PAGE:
Electric Cars how Long to Charge
Electric cars aren’t exactly zooming out of the showrooms, and a key to having them succeed is making them painless for consumers. That means cheaper prices, longer range, and a charging experience equivalent to getting gas from the SaveMart. That moment is coming closer. The obvious solution—fast chargers next to the gas pumps—is now more likely.
The breakthrough is that the SAE International standards agency has finalized work on a U.S. 480-volt fast-charging standard. Until now, we’ve been dependent on the Japanese CHAdeMO standard, which is what you’ll find in the Nissan Leaf and Mitsubishi I-MiEV. CHAdeMO uses a totally different plug than the American 240-volt J1772, so that meant two different outlets on the car. The new U.S. standard combines 240- and 480-volt charging into a single “combo” plug to make things easier.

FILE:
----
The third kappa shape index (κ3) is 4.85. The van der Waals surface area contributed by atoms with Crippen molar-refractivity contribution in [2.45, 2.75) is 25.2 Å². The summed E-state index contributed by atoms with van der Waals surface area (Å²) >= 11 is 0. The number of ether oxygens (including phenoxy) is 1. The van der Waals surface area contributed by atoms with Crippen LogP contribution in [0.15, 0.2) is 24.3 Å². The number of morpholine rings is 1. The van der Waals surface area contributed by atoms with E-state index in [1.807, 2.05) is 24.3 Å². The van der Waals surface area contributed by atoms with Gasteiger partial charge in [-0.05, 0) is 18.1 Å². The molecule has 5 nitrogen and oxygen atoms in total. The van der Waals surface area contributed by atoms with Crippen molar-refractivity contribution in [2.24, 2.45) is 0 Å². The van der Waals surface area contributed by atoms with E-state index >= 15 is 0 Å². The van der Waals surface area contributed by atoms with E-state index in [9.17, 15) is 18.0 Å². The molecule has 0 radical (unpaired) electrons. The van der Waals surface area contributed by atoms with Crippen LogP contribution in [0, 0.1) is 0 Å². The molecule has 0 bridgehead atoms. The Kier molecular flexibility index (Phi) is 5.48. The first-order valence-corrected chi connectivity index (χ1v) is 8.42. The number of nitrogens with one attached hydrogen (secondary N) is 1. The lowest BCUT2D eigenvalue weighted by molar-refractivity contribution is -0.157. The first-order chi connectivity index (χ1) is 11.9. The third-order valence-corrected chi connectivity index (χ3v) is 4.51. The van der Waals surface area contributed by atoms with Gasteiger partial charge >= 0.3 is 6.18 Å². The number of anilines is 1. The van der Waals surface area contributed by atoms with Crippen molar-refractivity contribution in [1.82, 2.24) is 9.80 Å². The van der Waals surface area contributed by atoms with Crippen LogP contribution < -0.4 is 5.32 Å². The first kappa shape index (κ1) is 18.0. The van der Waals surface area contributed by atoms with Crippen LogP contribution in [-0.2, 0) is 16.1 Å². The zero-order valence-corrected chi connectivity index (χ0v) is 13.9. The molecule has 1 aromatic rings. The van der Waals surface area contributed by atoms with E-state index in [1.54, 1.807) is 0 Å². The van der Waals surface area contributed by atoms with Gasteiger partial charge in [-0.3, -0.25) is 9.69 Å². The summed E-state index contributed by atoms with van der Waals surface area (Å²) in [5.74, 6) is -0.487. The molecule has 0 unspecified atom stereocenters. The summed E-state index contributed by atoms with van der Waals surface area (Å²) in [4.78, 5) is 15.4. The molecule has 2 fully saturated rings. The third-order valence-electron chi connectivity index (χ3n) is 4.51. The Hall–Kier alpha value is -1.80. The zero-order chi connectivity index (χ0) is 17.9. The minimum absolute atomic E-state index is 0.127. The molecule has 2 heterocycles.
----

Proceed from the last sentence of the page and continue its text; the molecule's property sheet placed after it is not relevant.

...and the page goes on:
The good news is that Audi, BMW, Chrysler, Daimler, Ford, General Motors, Porsche and Volkswagen are all supporting the combo plug, so that bodes well for the future of U.S.-Europe compatibility. China has its own fast-charging standard, though, and Japan will likely stay with CHAdeMO. A full charge with any of these units will probably take 30 minutes or more, but a jump from 20 to 80 percent capacity (which is what you're actually going to need in the real world) will take only 20.